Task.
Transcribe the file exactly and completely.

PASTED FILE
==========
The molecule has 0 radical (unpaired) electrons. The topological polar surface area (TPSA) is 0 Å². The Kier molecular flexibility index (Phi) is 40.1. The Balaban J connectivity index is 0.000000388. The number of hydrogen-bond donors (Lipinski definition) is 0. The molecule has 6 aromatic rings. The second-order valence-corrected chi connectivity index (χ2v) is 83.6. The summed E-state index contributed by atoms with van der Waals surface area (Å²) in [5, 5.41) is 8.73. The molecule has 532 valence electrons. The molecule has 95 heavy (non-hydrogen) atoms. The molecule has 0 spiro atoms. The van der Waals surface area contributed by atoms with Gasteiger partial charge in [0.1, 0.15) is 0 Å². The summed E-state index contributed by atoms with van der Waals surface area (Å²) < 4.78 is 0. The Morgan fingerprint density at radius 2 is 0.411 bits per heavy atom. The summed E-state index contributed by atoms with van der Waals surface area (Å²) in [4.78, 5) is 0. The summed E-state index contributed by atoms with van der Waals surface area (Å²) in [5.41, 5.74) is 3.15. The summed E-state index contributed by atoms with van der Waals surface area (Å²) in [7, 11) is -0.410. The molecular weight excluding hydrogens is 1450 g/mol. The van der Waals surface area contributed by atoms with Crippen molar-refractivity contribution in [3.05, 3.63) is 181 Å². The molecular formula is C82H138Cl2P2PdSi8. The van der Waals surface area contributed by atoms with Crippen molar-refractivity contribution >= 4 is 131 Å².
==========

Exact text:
The molecule has 0 radical (unpaired) electrons. The topological polar surface area (TPSA) is 0 Å². The Kier molecular flexibility index (Phi) is 40.1. The Balaban J connectivity index is 0.000000388. The number of hydrogen-bond donors (Lipinski definition) is 0. The molecule has 6 aromatic rings. The second-order valence-corrected chi connectivity index (χ2v) is 83.6. The summed E-state index contributed by atoms with van der Waals surface area (Å²) in [5, 5.41) is 8.73. The molecule has 532 valence electrons. The molecule has 95 heavy (non-hydrogen) atoms. The molecule has 0 spiro atoms. The van der Waals surface area contributed by atoms with Gasteiger partial charge in [0.1, 0.15) is 0 Å². The summed E-state index contributed by atoms with van der Waals surface area (Å²) < 4.78 is 0. The Morgan fingerprint density at radius 2 is 0.411 bits per heavy atom. The summed E-state index contributed by atoms with van der Waals surface area (Å²) in [4.78, 5) is 0. The summed E-state index contributed by atoms with van der Waals surface area (Å²) in [5.41, 5.74) is 3.15. The summed E-state index contributed by atoms with van der Waals surface area (Å²) in [7, 11) is -0.410. The molecular weight excluding hydrogens is 1450 g/mol. The van der Waals surface area contributed by atoms with Crippen molar-refractivity contribution in [3.05, 3.63) is 181 Å². The molecular formula is C82H138Cl2P2PdSi8. The van der Waals surface area contributed by atoms with Crippen molar-refractivity contribution >= 4 is 131 Å².